That said, both Schary (who replaced Louis B. Mayer as president of MGM in 1951) and screenwriter Millard Kaufman consciously promoted films like Bad Day at Black Rock as an important tool for combatting racism in postwar America. Kaufman later recounted to the San Francisco Examiner that he was inspired to take on Bad Day at Black Rock at the suggestion of his friend Arthur Laurents, who had written the 1945 play Home of the Brave, about prejudice in the marine Corps (in Laurents’s play the victim is Jewish; in the 1949 film adaptation by screenwriter Carl Foreman, he is black).
Dore Schary, similarly, was clear as to his motivations for producing Bad Day at Black Rock. On September 6, 1954, Schary gave a speech before the 13th Biennial national JACL convention in Los Angeles. In the speech, he promoted Bad Day at Black Rock’s release. Schary proclaimed before the crowd that any Japanese American soldier was “as genuinely American” as any soldier in the 101st Airborne or “a rangy Texan in the 143rd Infantry,” and deplored the hostile actions of hate groups as undermining American ideals. More interestingly, Schary urged Japanese Americans to embrace their heritage, arguing that the U.S. flourished from the diversity of its peoples and that Japanese Americans should “bring all that is good and bountiful of your Japanese inheritance to this, our American scene.” While such multicultural ideas are nothing new today, Schary’s words stand out strongly from dominant rhetoric of the wartime period, in which Japanese culture was demonized. Schary’s speech was reprinted in several newspapers, including Seattle’s Japanese American newspaper The Northwest Times.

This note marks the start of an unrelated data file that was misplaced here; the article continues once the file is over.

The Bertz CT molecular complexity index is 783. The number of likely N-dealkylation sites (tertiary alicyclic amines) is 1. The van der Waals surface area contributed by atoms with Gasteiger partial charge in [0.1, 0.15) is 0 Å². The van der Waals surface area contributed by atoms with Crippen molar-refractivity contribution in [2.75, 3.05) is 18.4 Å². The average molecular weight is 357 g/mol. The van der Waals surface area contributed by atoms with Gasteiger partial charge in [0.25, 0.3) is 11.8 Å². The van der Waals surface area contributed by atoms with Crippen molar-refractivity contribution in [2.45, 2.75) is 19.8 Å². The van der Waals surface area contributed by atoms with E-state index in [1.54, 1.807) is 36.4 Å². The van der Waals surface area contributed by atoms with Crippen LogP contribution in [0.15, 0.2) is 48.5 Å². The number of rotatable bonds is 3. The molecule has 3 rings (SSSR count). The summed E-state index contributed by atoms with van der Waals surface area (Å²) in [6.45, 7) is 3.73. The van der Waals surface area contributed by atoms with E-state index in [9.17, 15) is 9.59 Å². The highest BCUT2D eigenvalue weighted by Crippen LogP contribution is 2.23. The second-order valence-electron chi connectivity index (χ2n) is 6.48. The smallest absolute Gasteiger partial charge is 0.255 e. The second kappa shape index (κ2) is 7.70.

There were a few mentions of the film in the Nisei press. In January 1955, Larry Tajiri reported for the Pacific Citizen that a representative of MGM hoped to screen Bad Day At Black Rock before Denver’s Japanese American community, but did not do so because no local theaters were adapted for screening in the film’s Cinemascope format. Later that month, Bill Hosokawa mentioned in his regular PC column “From the Frying Pan” that he had asked his wife if she wanted to see Bad Day At Black Rock, but she responded that she refused to watch another movie “about camp.” (A curious response, though Hosokawa did not mention, given that at that point there had not been any Hollywood films which dramatized the camp experience). The Hawaii Times hailed Bad Day At Black Rock as a first class film in the Hitchcockian style, though it did not comment on the plot to avoid releasing spoilers. All the mainland same, Japanese American newspapers did not generally comment on Bad Day at Black Rock. There were no reviews of the film in the Rafu Shimpo, the Nichi Bei Weekly, or the Pacific Citizen.